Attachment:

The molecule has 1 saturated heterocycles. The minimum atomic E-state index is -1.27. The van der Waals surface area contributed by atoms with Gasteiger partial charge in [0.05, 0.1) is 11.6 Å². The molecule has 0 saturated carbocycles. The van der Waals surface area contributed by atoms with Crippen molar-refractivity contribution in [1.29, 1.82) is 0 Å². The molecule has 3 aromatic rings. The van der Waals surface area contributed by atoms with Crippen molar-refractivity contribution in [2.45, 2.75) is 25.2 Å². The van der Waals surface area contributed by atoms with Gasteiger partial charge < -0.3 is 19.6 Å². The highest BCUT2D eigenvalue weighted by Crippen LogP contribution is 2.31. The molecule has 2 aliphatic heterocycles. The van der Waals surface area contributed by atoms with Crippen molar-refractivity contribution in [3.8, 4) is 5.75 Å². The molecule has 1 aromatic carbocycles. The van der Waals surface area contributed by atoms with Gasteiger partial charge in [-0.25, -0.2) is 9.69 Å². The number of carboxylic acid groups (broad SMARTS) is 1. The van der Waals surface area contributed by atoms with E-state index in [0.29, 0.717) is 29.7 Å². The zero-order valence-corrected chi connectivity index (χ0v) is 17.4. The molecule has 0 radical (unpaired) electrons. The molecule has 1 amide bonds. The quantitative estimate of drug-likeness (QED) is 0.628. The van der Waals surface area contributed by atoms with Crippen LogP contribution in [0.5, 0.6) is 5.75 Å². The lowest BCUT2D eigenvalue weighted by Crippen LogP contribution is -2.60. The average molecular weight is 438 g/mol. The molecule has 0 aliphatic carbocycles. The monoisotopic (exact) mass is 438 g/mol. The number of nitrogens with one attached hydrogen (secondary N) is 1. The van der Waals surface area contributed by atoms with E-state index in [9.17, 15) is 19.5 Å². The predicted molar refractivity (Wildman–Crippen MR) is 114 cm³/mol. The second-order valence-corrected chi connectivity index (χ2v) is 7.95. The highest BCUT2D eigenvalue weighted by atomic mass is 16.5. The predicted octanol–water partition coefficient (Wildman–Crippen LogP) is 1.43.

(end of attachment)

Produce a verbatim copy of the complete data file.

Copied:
The molecule has 1 saturated heterocycles. The minimum atomic E-state index is -1.27. The van der Waals surface area contributed by atoms with Gasteiger partial charge in [0.05, 0.1) is 11.6 Å². The molecule has 0 saturated carbocycles. The van der Waals surface area contributed by atoms with Crippen molar-refractivity contribution in [1.29, 1.82) is 0 Å². The molecule has 3 aromatic rings. The van der Waals surface area contributed by atoms with Crippen molar-refractivity contribution in [2.45, 2.75) is 25.2 Å². The van der Waals surface area contributed by atoms with Gasteiger partial charge < -0.3 is 19.6 Å². The highest BCUT2D eigenvalue weighted by Crippen LogP contribution is 2.31. The molecule has 2 aliphatic heterocycles. The van der Waals surface area contributed by atoms with Crippen molar-refractivity contribution in [3.8, 4) is 5.75 Å². The molecule has 1 aromatic carbocycles. The van der Waals surface area contributed by atoms with Gasteiger partial charge in [-0.25, -0.2) is 9.69 Å². The number of carboxylic acid groups (broad SMARTS) is 1. The van der Waals surface area contributed by atoms with E-state index in [0.29, 0.717) is 29.7 Å². The zero-order valence-corrected chi connectivity index (χ0v) is 17.4. The molecule has 0 radical (unpaired) electrons. The molecule has 1 amide bonds. The quantitative estimate of drug-likeness (QED) is 0.628. The van der Waals surface area contributed by atoms with Crippen LogP contribution in [0.5, 0.6) is 5.75 Å². The lowest BCUT2D eigenvalue weighted by Crippen LogP contribution is -2.60. The average molecular weight is 438 g/mol. The molecule has 0 aliphatic carbocycles. The monoisotopic (exact) mass is 438 g/mol. The number of nitrogens with one attached hydrogen (secondary N) is 1. The van der Waals surface area contributed by atoms with E-state index in [9.17, 15) is 19.5 Å². The predicted molar refractivity (Wildman–Crippen MR) is 114 cm³/mol. The second-order valence-corrected chi connectivity index (χ2v) is 7.95. The highest BCUT2D eigenvalue weighted by atomic mass is 16.5. The predicted octanol–water partition coefficient (Wildman–Crippen LogP) is 1.43.